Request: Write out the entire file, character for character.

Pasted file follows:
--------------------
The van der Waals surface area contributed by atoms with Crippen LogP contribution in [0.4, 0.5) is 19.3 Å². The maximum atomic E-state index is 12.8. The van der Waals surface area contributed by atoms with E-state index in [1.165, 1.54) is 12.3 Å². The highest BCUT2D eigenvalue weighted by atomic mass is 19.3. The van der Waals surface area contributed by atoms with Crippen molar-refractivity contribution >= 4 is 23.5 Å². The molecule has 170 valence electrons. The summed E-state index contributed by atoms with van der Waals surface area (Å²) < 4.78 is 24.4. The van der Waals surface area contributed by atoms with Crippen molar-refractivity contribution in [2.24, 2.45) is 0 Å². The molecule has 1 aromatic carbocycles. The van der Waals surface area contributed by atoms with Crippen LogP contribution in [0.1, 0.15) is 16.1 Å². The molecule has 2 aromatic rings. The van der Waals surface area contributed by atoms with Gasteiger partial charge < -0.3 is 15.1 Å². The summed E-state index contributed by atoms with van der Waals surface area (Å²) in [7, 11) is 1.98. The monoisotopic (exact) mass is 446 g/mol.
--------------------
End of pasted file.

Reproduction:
The van der Waals surface area contributed by atoms with Crippen LogP contribution in [0.4, 0.5) is 19.3 Å². The maximum atomic E-state index is 12.8. The van der Waals surface area contributed by atoms with E-state index in [1.165, 1.54) is 12.3 Å². The highest BCUT2D eigenvalue weighted by atomic mass is 19.3. The van der Waals surface area contributed by atoms with Crippen molar-refractivity contribution >= 4 is 23.5 Å². The molecule has 170 valence electrons. The summed E-state index contributed by atoms with van der Waals surface area (Å²) < 4.78 is 24.4. The van der Waals surface area contributed by atoms with Crippen molar-refractivity contribution in [2.24, 2.45) is 0 Å². The molecule has 1 aromatic carbocycles. The van der Waals surface area contributed by atoms with Crippen LogP contribution in [0.1, 0.15) is 16.1 Å². The molecule has 2 aromatic rings. The van der Waals surface area contributed by atoms with Gasteiger partial charge < -0.3 is 15.1 Å². The summed E-state index contributed by atoms with van der Waals surface area (Å²) in [7, 11) is 1.98. The monoisotopic (exact) mass is 446 g/mol.